Congrats on the move! We’ll have to get together next time I am at the top of the state. Of course you could always make a trip to Medford; I’m just about equidistant between you and Justin ;-)

    Just downloaded the 0.2 version of VisualHaskell, so I’ll be playing with that, though C# and PowerShell are getting most of my attention right now. I’ve got the time.

  5. wren ng thornton Says:

    Its probably optimisitic of me to think I’ll have more time as a graduate student, but I hope this is the beginning of much more involvement for me in the Haskell community.

    No need to be optimistic, you can make the Haskell part of your work as a grad student. Get in touch with Mark Jones and Tim Sheard if you haven’t already. (I think Sergio Antoy may also still be doing Haskell stuff.) PSU isn’t a research-heavy school but honestly it’s up there with UNSW, Edinburgh, and Glasgow for places to be working on Haskell.

  6. tommd Says:

    wren: Yes, I’ve exchanged a few e-mails with Mark (more with Andrew Tolmach) and am planning to take some of Masseys courses, which seem designed to give him an army of students to direct toward open-source projects :-). IOW, I’m aware of PSUs Haskell leanings and chose it for partly this reason. I’ve also been following Kennys recent changes to House (dubbed ‘Lighthouse’) – I’m very excited to start here.

    Micah: I’ve been following your powershell comments, if I were ever forced to use Windows again I’d probably learn it. As it stands I just wish hsh took off more.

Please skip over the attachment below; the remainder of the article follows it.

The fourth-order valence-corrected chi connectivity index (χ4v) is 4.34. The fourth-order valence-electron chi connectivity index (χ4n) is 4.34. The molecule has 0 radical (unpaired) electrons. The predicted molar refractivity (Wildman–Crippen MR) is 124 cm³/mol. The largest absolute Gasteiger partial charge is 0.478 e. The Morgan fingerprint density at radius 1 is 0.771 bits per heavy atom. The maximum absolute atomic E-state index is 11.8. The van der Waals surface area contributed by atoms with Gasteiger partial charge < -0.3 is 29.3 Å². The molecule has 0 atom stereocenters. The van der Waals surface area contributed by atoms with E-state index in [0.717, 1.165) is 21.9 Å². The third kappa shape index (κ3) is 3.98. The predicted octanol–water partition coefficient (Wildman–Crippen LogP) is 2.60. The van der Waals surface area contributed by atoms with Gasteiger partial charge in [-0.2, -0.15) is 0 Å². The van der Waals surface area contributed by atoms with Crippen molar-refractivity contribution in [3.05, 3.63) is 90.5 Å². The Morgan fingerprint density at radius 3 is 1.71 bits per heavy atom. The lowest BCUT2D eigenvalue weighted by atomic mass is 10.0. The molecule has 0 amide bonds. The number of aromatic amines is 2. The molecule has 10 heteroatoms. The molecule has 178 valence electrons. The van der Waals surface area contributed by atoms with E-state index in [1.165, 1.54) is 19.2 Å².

Edit: Corrected misleading “conversation” with Mark Jones.


  7. I’m just new to actually doing Haskell and I must say I definitely find this cool.

    I use thread pools a lot with C++, and even though I can do functional programming in C++, it doesn’t beat the expressiveness that Haskell allows. Thanks for posting the code and the overall idea.

  8. Bart Massey Says:

    Dang. You have divined my evil scheme to take over the open source world with Haskell bits. Now I must…utilize you.

    Seriously, welcome to Portland State! Drop me some email or give me a call on my cellphone, and we’ll set up a time to meet and chat about stuff. Looking forward to seeing you in my courses.


  9. The past two years have been marked by dramatic extremes for our economy and the construction industry. As a result, this period may be one of the most volatile on record when it comes to pricing of construction supplies, materials and services.